FEBRUARY 7, 2002
Of Patriots and Saints
-- Jonathan Ebel
Those who watched Sunday's Super Bowl were treated to a seemingly miraculous game. After appearing to fall apart in the game's final two minutes, the New England Patriots, fourteen-point underdogs, defeated the St. Louis Rams on a last-second field goal. For once in a great many years the game helped viewers forget the halftime kitsch and the much anticipated, strangely uncreative array of commercials.
Woven into this year's tapestry of sport, show, and commercialism was an unusual attention to religion. Not since Sandy Koufax refused to pitch a World Series game on Yom Kippur, or Cassius Clay accepted Islam has the faith of athletes received as much coverage in the sports media. The reasons for the attention are many, but prominent among them are the role that Christianity plays in the lives of so many of the St. Louis Rams, and their readiness to talk so openly about their faith.
In the week before the Super Bowl the Chicago Tribune ran two stories, Melissa Isaacson's "Keeping the Faith" and Rick Morrissey's "Preaching Has Its Place, but It's Not Here," sparked by the public Christianity of the St. Louis Rams. ESPN Radio host Dan Patrick, usually given to standard sports talk-radio material, put his spin on the topic when he invited an agnostic player to talk about the dynamics of a religious locker room from a non-religious perspective. To their credit, these journalists and many more across the country waded into unfamiliar waters. They treated what they found there with varying degrees of success.
Rick Morrissey, lead writer of the Chicago Tribune's venerable "In the Wake of the News" column, handled the topic most clumsily complaining in column length that St. Louis Rams quarterback Kurt Warner, the National Football League's Most Valuable Player, talks about God too much, and is unjustifiably disappointed when his message doesn't make its way into the sports page. "Many devout Christian athletes complain that whenever they refer to their religious beliefs during media interviews, their testimony often is edited out by heathen sportswriters wearing stained golf shirts." Morrissey continues, "There is a reason for this separation of church and sport: When people open up their sports section in the morning, they don't do it to read Warner's views on being born again." If Morrissey has in mind the notoriously hard to "church" 18-24 demographic, then he is probably right. But if, as he should hope, his readership extends beyond the sports-bar set, Morrissey might find quite a few more readers who, for many reasons --some surely not to Kurt Warner's liking -- take an interest in the role religion plays in the life of a successful team.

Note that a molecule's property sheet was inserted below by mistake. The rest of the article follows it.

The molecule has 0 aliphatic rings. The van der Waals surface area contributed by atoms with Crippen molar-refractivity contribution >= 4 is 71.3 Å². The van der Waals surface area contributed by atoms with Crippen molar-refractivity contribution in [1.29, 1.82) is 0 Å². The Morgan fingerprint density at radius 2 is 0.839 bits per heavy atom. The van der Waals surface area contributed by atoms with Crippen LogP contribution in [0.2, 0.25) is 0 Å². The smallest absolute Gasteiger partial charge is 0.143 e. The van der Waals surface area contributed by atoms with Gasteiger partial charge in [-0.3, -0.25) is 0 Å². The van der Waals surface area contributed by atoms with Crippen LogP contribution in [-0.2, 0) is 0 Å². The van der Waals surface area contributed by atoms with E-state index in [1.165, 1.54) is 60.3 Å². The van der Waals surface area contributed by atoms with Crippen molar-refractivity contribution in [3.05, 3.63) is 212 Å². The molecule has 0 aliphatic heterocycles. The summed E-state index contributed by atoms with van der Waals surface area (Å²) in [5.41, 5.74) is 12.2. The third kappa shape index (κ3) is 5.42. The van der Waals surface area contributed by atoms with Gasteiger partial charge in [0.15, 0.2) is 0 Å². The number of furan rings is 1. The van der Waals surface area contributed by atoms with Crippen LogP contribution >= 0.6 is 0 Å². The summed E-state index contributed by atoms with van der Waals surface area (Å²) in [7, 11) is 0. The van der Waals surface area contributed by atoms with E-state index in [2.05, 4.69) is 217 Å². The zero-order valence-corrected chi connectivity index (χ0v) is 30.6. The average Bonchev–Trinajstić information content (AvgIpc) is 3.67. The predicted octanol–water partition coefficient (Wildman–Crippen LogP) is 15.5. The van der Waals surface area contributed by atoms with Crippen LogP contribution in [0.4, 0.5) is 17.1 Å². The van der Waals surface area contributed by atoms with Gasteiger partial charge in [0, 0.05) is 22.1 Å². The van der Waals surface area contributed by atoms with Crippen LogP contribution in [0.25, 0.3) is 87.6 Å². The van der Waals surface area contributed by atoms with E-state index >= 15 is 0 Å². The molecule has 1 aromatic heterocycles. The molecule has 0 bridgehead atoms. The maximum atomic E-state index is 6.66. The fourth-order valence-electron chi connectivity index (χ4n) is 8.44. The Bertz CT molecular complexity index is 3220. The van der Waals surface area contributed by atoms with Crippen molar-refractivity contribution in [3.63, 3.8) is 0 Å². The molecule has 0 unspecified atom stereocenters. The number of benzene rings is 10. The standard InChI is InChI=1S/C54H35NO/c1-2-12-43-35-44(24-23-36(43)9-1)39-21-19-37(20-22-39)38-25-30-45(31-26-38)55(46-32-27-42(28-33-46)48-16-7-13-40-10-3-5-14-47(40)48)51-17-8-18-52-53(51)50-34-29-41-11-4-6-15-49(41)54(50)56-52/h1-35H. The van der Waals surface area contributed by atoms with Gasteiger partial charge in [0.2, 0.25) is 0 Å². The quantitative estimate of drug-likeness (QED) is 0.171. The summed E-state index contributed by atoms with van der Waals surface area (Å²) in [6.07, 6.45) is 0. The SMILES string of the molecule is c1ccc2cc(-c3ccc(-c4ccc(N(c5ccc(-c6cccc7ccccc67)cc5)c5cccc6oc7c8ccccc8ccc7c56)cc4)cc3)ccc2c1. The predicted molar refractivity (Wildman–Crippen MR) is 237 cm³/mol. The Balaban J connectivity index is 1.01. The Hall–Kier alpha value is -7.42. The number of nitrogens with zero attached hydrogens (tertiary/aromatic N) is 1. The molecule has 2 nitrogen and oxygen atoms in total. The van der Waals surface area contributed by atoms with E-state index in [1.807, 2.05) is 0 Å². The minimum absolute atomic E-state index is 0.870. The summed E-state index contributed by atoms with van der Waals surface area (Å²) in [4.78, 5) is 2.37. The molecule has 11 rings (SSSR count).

According to fellow Tribune columnist Melissa Isaacson, one such interested party, the New Orleans Saints football team, hired a "voodoo priestess to cast a spell on the Rams" before a playoff game last year. The Saints won the game, and Warner arrived in New Orleans this year with passages of scripture to "counteract any sorcery." St. Louis lost again.
ESPN Radio personality Dan Patrick devoted a segment of his program to discussing religion and professional football with New York Giants offensive lineman Glen Parker, an agnostic. His experiences were, generally, that prayer and openly religious acts including the attribution of victory to God did as much harm to the team as they did good. When a quarterback says that we won and he played well because God wanted him to, the lineman said, it makes all of us wonder what, exactly, we contributed to the effort.
What lessons on religion can we learn from the words and experiences of the spectacularly wealthy, super-athletic who dominate our television screens every weekend? Do we need Eugene Robinson, formerly of the Atlanta Falcons, to show us that the Christian citizen by day might solicit a prostitute by night? Do we need defensive great and ordained minister Reggie White to show us that religious authority doesn't always come with clarity of thought on matters of race? Do we need players uncomfortable with public expressions of faith to demonstrate to us that religion can be an alienating influence? For that matter, ought we to ask Kurt Warner (who said, according to Isaacson, "I'm not saying He's picking sides . . . but I think He wants me to be successful because I'm going to glorify His name.") and his Christian teammates where God was as Adam Vinatieri's field goal sailed through the up-rights Sunday night?
The answer to each of these questions is "No." We shouldn't turn to Warner for theology any more than we turn to Augustine or Tillich for play-by-play. But given the extent to which athletes have come to dominate public consciousness, we do well to look closely at how religion functions among them. Their problems and triumphs, and religious sensitivities may be more publicized than ours, but they are certainly in the same ballpark.
-- Jonathan Ebel is the managing editor of Sightings, and a doctoral candidate in the history of Christianity at the University of Chicago Divinity School.